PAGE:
On Saturday 5 March the 134th Varsity Match between the teams from the Universities of Oxford and Cambridge takes place at the Royal Automobile Club, Pall Mall. As has become traditional, the annual clash between our premier academic institutions is supported by Henry Mutkin, the doyen of the RAC chess circle. The scores so far are 58 wins to Cambridge, 53 to Oxford with 22 draws. Spectators are welcome, although standard dress rules for London clubs are in force.
It is a source of constant bemusement to me that although Cambridge award half-blues for representation in the Varsity Match, Oxford still deny that honour to their chess representatives. Given Oxford’s great chess tradition, which includes grandmasters and British champions such as Adrian Hollis, John Nunn, Jon Speelman, George Botterill and Peter Lee, it is strange that the university authorities continue to deprive their outstanding chessplayers of due recognition.
This week a game between two former top boards from the Oxford and Cambridge sides and a puzzle from the Varsity Match of 2013.
Keene-Lee; County Match 1970; King’s Indian Defence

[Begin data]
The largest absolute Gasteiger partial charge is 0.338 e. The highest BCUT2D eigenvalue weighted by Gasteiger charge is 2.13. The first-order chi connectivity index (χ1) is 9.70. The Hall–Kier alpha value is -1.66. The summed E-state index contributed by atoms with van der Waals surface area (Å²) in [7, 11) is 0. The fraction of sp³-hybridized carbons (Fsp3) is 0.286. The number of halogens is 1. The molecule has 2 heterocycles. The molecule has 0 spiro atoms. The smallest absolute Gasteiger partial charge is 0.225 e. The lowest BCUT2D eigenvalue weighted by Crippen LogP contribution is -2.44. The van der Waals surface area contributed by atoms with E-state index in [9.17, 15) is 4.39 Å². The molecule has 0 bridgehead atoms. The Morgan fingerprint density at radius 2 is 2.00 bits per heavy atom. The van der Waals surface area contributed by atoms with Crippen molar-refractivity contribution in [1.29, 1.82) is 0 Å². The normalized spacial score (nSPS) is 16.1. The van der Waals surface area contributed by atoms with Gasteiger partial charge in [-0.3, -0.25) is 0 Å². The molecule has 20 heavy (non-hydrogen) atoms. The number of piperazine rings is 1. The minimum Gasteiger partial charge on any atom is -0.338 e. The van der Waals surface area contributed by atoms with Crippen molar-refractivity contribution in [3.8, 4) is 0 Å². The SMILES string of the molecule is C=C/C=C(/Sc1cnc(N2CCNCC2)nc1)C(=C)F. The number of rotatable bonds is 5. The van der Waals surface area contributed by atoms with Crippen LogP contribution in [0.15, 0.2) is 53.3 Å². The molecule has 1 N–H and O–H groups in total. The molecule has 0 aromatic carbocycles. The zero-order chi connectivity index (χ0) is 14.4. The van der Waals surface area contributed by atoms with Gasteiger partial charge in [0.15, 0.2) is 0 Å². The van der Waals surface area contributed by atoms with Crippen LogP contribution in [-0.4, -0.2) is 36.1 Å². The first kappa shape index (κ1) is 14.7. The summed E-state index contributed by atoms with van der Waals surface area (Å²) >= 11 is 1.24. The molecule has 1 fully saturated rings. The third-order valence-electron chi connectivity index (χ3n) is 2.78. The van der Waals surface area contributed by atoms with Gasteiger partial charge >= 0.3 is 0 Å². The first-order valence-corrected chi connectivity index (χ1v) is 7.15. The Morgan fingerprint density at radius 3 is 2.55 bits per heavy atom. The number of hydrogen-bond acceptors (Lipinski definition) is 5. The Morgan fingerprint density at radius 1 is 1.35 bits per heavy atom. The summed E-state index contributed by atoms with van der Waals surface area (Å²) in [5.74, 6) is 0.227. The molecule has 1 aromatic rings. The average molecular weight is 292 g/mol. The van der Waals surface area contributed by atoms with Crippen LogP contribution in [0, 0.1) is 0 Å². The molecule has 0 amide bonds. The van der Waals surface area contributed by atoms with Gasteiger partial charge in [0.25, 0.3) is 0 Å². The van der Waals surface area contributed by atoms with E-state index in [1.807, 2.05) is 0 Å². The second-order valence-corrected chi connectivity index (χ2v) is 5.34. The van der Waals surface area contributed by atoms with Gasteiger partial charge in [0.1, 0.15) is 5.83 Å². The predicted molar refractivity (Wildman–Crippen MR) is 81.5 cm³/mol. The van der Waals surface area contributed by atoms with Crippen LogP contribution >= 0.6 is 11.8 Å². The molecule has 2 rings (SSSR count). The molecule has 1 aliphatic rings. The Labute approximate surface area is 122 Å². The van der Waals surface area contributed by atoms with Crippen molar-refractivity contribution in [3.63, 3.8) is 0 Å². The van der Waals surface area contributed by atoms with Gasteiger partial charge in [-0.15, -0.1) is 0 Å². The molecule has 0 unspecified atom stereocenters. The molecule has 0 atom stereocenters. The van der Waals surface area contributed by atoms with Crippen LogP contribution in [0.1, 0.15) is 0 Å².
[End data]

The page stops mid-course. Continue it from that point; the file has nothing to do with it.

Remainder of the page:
1 Nf3 g6 2 c4 Bg7 3 d4 Nf6 4 g3 0-0 5 Bg2 d6 6 0-0 Nbd7 7 Nc3 a6 Unusual, but cunning. Black’s intention is to meet 8 e4 with 8 … c5 9 d5 b5 gaining active play for his pieces on the queenside. 8 d5 Since Black’s obvious intention is to play … b5 at some point I decided to manoeuvre a knight towards c6 to take advantage of this. The advance d5 is the necessary preliminary to this operation. 8 … e6 9 e4 Nc5 In the later game Anic-Theon, France 2002, 9 … Re8 was tried. 10 Nd4 exd5 11 cxd5 Re8 12 f3 a5 To secure the position of his knight against the possible threat of b4. 13 Kh1 Qe7 14 Nb3 b6 15 Nd4 Ba6 16 Nc6 The triumph of White’s plan but in the meantime Black has gained considerable activity along the a6-f1 diagonal. 16 … Qd7 17 Be3 (see diagram 1) I was not attracted by moving the rook since Black can invade with his knight on d3, hence my decision to sacrifice the exchange in return for light square control. 17 … Bxf1 Falling in too readily with White’s schemes. The critical line is the explosive 17 … Nxd5 when various complications all work out in Black’s favour. 18 Bxf1 Kh8 19 Qd2 Ng8 20 g4 Rf8 21 Bb5 Qc8 22 Rg1 Nd7 23 Ne2 Ne5 24 Ned4 Nxc6 25 Bxc6 Rb8 26 Rc1 Qd8 (see diagram 2) Black has missed his chance and now White’s pieces dominate the board. 27 Bb5 Bxd4 28 Bxd4+ f6 29 Qc3 Rf7 30 g5 Kg7 31 Bf1 Qd7 32 f4 Qe7 33 Re1 Very strong but 33 e5 was immediately decisive. 33 … Kf8 The last chance is 33 … h6 to undermine the g5-pawn. 34 Bh3 fxg5 35 fxg5 Qxg5 36 Be6 Re8 37 Bxf7 Kxf7 38 Rf1+ Black resigns
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